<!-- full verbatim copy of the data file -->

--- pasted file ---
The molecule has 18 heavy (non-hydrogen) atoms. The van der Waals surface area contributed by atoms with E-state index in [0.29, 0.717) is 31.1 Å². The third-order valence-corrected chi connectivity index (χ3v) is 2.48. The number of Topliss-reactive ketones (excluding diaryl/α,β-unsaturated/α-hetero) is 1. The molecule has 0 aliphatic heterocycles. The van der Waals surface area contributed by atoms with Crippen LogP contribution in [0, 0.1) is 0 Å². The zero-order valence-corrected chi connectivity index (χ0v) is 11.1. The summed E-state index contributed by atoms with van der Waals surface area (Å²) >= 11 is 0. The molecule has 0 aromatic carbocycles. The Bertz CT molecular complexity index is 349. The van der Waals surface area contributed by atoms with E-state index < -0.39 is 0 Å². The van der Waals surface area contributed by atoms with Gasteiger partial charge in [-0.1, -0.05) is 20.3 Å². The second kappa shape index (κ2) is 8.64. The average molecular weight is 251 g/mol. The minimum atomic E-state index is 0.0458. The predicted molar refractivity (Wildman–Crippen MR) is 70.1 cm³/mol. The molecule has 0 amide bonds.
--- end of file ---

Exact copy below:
The molecule has 18 heavy (non-hydrogen) atoms. The van der Waals surface area contributed by atoms with E-state index in [0.29, 0.717) is 31.1 Å². The third-order valence-corrected chi connectivity index (χ3v) is 2.48. The number of Topliss-reactive ketones (excluding diaryl/α,β-unsaturated/α-hetero) is 1. The molecule has 0 aliphatic heterocycles. The van der Waals surface area contributed by atoms with Crippen LogP contribution in [0, 0.1) is 0 Å². The zero-order valence-corrected chi connectivity index (χ0v) is 11.1. The summed E-state index contributed by atoms with van der Waals surface area (Å²) >= 11 is 0. The molecule has 0 aromatic carbocycles. The Bertz CT molecular complexity index is 349. The van der Waals surface area contributed by atoms with E-state index < -0.39 is 0 Å². The van der Waals surface area contributed by atoms with Gasteiger partial charge in [-0.1, -0.05) is 20.3 Å². The second kappa shape index (κ2) is 8.64. The average molecular weight is 251 g/mol. The minimum atomic E-state index is 0.0458. The predicted molar refractivity (Wildman–Crippen MR) is 70.1 cm³/mol. The molecule has 0 amide bonds.